Filmmaker David Raccuglia thought 82-year-old Chester Weger was the only living participant in the Starved Rock murders case.
The documentary Raccuglia launched years ago hits the small screen tonight when “The Murders at Starved Rock” debuts on HBO. Viewers who think they know everything about the case that sent Weger to prison for murder are in for a few surprises.
At the top of that list is a case participant Raccuglia only recently learned of. Bill Jansen, a retired state police investigator (he later worked for the FBI and became a judge), sat for an interview with Raccuglia and revealed he didn’t think the 1960 murders were a one-man job.
“Was he by himself?” Jansen opined as he laid out his theory on who might have been behind the bludgeoning deaths of three women. “Only Chester can answer that.”
Jansen’s interview is only one part of a sprawling, three-part documentary, which sheds some light on what Weger hopes to achieve as a private lab analyzes pieces of evidence from the 1960 crime scene. Even if Weger is forensically linked to the crime scene, interview subjects suggest he might not be the only one linked.
Weger’s conviction has polarized the Illinois Valley and David Raccuglia, whose father Anthony prosecuted Weger in 1961.
Raccuglia expressed his gratitude to the sources who opened up to him and particularly praised the Weger family, “They were really nice people.” He also pushed back against any perception he was at odds with his late father or their interviews were tense, though certainly that is some father-son repartee onscreen.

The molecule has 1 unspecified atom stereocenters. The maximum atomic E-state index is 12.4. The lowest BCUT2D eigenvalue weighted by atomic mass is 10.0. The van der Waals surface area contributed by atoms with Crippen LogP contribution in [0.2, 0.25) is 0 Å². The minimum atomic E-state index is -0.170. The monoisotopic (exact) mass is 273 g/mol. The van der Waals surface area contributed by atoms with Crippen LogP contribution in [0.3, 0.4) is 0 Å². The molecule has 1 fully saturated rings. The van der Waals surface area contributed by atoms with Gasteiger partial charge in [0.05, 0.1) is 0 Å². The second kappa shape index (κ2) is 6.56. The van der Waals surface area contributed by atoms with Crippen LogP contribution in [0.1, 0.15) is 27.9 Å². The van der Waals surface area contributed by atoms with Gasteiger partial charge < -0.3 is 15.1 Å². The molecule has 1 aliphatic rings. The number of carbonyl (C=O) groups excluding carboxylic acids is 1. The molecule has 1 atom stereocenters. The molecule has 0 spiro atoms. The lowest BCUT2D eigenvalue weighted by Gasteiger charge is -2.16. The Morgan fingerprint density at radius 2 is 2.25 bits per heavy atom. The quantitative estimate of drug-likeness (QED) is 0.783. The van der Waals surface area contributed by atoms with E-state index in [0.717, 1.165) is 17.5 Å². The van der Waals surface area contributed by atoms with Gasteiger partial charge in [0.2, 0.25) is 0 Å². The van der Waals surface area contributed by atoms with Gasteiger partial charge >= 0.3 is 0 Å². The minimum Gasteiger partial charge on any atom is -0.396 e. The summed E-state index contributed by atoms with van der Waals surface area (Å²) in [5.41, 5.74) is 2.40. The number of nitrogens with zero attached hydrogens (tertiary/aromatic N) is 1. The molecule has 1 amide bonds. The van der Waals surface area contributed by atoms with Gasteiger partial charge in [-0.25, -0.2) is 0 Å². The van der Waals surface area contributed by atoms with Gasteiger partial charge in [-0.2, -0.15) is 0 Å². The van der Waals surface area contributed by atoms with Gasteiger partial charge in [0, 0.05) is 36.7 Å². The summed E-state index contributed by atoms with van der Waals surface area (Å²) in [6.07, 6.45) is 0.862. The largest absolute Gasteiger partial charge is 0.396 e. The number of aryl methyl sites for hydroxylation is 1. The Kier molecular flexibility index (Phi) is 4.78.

“There really wasn’t one side or the other for me,” David Raccuglia said. “I just committed listening to both sides and making a conclusion based on the interviews and evidence.”
The documentary opens with a recap of the trial and authorities’ assurances they had their man.
“There just isn’t any doubt this man is guilty,” the late Tony Raccuglia pronounced.
Former prosecutor Harland Warren recounted how a technician administered a lie detector test of Weger and then emerged from the room as “white as a bed sheet.”
“He’s the one,” Warren remembered being told. “I’m 100% sure.”
Those were far from the final words on the subject. Weger initially refused interviews with David Raccuglia but relented and, at age 66, tearfully insisted he was framed.
“They ruined my life,” Weger said. “They took everything I had.”
Weger attracted numerous adherents, notably appellate lawyer Donna Kelly. Kelly widely denounced the police interview, lineup and trial and the suppression of evidence showing another potential suspect, whom she declined to name.
“I do believe it was two individuals who committed the murders,” Kelly said, “and one of them is deceased at this time.”
What conclusions are drawn? Viewers are advised to watch the three-part installment in its entirety — parts one and two air Tuesday, part three on Wednesday — before rendering any final opinions.
Raccuglia said he isn’t sure how widely it will be viewed — neither he nor director Jody McVeigh-Schultz had access to digital data obtained from trailer views — but he’s prepared to field any calls from anyone with questions or comments.
“I don’t really know what will happen, but I can tell you that I’d have no problem talking to anybody,” Raccuglia said. “I made a very, very honest attempt at exposing urban legend and myth. That was a very important thing for me to put it on the table. There isn’t anything in the film that I wouldn’t do or say again.”